Hypnotically induced somatosensory alterations: Toward a neurophysiological understanding of hypnotic anaesthesia

Maor Zeev-Wolf, Abraham Goldstein, Omer Bonne, Eitan G. Abramowitz

Research output: Contribution to journalArticlepeer-review

9 Scopus citations


Whereas numerous studies have investigated hypnotic analgesia, few have investigated hypnotic anaesthesia. Using magnetoencephalography (MEG) we investigated and localized brain responses (event-related fields and oscillatory activity) during sensory processing under hypnotic anaesthesia. Nineteen right handed neurotypical individuals with moderate-to-high hypnotizability received 100 vibrotactile stimuli to right and left index fingers in a random sequence. Thereafter a hypnotic state was induced, in which anaesthetic suggestion was applied to the left hand only. Once anaesthetic suggestion was achieved, a second, identical, session of vibrotactile stimuli was commenced. We found greater brain activity in response to the stimuli delivered to the left (attenuated) hand before hypnotic anaesthesia, than under hypnotic anaesthesia, in both the beta and alpha bands. In the beta band, the reduction of activity under hypnotic anaesthesia was found around 214-413 ms post-stimuli and was located mainly in the right insula. In the alpha band, it was found around 253-500 ms post-stimuli and was located mainly in the left inferior frontal gyrus. In a second experiment, attention modulation per se was ruled out as the underlying cause of the effects found. These findings may suggest that the brain mechanism underlying hypnotic anaesthesia involves top-down somatosensory inhibition and, therefore, a reduction of somatosensory awareness. The result of this mechanism is a mental state in which individuals lose bodily sensation.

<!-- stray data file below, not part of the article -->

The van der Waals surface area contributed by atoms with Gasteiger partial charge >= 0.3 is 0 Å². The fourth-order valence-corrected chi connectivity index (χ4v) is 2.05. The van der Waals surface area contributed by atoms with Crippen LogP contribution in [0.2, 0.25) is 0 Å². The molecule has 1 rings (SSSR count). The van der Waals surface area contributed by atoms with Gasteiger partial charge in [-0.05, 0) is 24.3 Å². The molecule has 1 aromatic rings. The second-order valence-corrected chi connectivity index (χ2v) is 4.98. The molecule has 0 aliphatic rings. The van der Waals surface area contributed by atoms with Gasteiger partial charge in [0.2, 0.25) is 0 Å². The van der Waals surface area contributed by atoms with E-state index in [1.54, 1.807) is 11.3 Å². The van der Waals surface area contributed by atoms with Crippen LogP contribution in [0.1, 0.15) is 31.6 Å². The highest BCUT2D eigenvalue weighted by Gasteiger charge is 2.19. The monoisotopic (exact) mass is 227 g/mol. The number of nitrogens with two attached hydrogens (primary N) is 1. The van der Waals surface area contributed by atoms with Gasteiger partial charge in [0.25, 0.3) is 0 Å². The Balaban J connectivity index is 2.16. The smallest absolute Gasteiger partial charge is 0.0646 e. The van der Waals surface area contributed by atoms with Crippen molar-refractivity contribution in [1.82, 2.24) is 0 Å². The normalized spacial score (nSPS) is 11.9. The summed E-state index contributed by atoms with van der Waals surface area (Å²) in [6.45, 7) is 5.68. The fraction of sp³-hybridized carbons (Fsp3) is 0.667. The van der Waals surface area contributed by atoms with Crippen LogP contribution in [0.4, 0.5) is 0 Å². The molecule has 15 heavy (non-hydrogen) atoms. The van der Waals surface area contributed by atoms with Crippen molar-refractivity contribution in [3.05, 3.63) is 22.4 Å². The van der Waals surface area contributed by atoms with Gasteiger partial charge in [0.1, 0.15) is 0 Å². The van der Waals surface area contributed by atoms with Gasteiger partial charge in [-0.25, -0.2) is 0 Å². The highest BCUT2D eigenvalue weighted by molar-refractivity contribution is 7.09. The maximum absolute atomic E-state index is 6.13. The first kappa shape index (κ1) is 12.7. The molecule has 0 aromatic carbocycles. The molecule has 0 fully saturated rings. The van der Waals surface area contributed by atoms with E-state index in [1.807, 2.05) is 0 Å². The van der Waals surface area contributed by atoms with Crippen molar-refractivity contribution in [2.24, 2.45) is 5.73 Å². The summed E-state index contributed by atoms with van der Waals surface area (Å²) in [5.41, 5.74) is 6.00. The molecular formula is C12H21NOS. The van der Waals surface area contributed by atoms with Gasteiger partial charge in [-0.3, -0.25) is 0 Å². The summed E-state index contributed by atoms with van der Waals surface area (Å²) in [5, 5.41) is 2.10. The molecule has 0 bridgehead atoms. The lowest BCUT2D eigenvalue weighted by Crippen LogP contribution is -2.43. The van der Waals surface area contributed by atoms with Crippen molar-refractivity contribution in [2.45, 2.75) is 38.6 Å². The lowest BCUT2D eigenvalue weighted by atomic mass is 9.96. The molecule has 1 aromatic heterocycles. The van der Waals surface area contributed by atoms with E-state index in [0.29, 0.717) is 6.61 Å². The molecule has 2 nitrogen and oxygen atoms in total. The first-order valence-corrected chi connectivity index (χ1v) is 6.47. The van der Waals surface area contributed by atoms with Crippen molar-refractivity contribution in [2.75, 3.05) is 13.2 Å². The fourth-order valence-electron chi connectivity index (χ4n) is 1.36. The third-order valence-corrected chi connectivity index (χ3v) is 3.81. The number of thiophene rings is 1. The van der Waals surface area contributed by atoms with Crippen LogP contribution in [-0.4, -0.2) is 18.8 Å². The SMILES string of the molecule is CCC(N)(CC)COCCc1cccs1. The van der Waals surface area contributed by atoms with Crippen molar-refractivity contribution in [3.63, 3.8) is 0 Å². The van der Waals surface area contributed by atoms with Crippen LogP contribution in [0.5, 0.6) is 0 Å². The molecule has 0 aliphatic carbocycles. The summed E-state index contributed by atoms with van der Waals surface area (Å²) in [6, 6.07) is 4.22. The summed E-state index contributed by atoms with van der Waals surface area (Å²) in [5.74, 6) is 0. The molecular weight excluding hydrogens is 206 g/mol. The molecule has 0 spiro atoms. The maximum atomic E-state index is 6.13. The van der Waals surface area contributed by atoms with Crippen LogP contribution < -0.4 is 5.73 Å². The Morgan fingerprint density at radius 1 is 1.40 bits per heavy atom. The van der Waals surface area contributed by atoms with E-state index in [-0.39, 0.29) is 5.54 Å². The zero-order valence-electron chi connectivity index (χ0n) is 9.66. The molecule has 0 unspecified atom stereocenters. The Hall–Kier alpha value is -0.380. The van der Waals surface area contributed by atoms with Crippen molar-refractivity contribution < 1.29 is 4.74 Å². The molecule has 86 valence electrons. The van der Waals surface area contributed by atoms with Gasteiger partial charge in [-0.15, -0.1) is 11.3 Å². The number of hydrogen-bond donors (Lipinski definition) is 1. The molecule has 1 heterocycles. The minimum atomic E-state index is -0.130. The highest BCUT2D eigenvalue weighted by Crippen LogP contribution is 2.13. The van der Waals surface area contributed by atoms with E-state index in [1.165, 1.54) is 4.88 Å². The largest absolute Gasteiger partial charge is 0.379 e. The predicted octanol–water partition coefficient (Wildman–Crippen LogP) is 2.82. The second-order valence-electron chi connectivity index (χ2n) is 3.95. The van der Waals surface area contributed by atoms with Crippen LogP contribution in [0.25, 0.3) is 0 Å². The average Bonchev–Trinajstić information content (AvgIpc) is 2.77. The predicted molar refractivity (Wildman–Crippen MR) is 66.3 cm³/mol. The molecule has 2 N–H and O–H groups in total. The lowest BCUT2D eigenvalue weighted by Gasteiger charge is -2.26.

Original languageEnglish
Pages (from-to)182-191
Number of pages10
StatePublished - 1 Jul 2016
Externally publishedYes


  • Hypnosis
  • Hypnotic Anaesthesia
  • Insula
  • Magnetoencephalography
  • Somatosensory

ASJC Scopus subject areas

  • Experimental and Cognitive Psychology
  • Cognitive Neuroscience
  • Behavioral Neuroscience


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